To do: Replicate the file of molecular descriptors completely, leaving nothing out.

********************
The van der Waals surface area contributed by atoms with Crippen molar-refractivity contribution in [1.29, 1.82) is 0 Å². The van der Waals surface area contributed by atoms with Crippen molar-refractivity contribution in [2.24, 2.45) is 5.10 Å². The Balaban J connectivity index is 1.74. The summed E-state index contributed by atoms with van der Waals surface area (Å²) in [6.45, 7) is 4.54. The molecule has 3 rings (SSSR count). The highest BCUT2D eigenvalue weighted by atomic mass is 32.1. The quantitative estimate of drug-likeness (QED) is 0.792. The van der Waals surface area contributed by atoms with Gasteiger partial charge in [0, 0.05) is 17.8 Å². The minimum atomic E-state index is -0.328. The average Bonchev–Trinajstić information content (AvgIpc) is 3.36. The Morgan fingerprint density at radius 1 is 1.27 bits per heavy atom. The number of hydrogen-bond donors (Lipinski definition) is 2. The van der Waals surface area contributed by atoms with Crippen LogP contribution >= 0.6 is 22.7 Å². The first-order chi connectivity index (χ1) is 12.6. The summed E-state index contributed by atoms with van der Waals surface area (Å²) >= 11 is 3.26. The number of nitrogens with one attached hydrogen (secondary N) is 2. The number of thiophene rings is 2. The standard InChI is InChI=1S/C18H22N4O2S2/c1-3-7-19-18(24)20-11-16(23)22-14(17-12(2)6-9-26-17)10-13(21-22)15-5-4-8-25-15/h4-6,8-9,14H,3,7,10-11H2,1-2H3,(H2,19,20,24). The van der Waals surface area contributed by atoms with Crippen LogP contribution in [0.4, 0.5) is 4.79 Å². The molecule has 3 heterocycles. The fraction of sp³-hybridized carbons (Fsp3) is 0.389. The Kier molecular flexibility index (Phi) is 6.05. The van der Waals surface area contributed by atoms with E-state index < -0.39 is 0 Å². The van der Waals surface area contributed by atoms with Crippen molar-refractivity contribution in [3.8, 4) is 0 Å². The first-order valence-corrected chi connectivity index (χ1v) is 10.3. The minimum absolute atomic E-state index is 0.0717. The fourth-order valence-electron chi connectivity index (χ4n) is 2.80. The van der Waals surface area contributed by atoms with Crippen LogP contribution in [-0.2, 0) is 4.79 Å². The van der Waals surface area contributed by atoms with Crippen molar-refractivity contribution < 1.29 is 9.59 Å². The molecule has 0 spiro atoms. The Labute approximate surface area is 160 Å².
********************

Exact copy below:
The van der Waals surface area contributed by atoms with Crippen molar-refractivity contribution in [1.29, 1.82) is 0 Å². The van der Waals surface area contributed by atoms with Crippen molar-refractivity contribution in [2.24, 2.45) is 5.10 Å². The Balaban J connectivity index is 1.74. The summed E-state index contributed by atoms with van der Waals surface area (Å²) in [6.45, 7) is 4.54. The molecule has 3 rings (SSSR count). The highest BCUT2D eigenvalue weighted by atomic mass is 32.1. The quantitative estimate of drug-likeness (QED) is 0.792. The van der Waals surface area contributed by atoms with Gasteiger partial charge in [0, 0.05) is 17.8 Å². The minimum atomic E-state index is -0.328. The average Bonchev–Trinajstić information content (AvgIpc) is 3.36. The Morgan fingerprint density at radius 1 is 1.27 bits per heavy atom. The number of hydrogen-bond donors (Lipinski definition) is 2. The van der Waals surface area contributed by atoms with Crippen LogP contribution >= 0.6 is 22.7 Å². The first-order chi connectivity index (χ1) is 12.6. The summed E-state index contributed by atoms with van der Waals surface area (Å²) >= 11 is 3.26. The number of nitrogens with one attached hydrogen (secondary N) is 2. The number of thiophene rings is 2. The standard InChI is InChI=1S/C18H22N4O2S2/c1-3-7-19-18(24)20-11-16(23)22-14(17-12(2)6-9-26-17)10-13(21-22)15-5-4-8-25-15/h4-6,8-9,14H,3,7,10-11H2,1-2H3,(H2,19,20,24). The van der Waals surface area contributed by atoms with Crippen LogP contribution in [0.4, 0.5) is 4.79 Å². The molecule has 3 heterocycles. The fraction of sp³-hybridized carbons (Fsp3) is 0.389. The Kier molecular flexibility index (Phi) is 6.05. The van der Waals surface area contributed by atoms with E-state index < -0.39 is 0 Å². The van der Waals surface area contributed by atoms with Crippen molar-refractivity contribution in [3.8, 4) is 0 Å². The first-order valence-corrected chi connectivity index (χ1v) is 10.3. The minimum absolute atomic E-state index is 0.0717. The fourth-order valence-electron chi connectivity index (χ4n) is 2.80. The van der Waals surface area contributed by atoms with Crippen LogP contribution in [-0.2, 0) is 4.79 Å². The van der Waals surface area contributed by atoms with Crippen molar-refractivity contribution < 1.29 is 9.59 Å². The molecule has 0 spiro atoms. The Labute approximate surface area is 160 Å².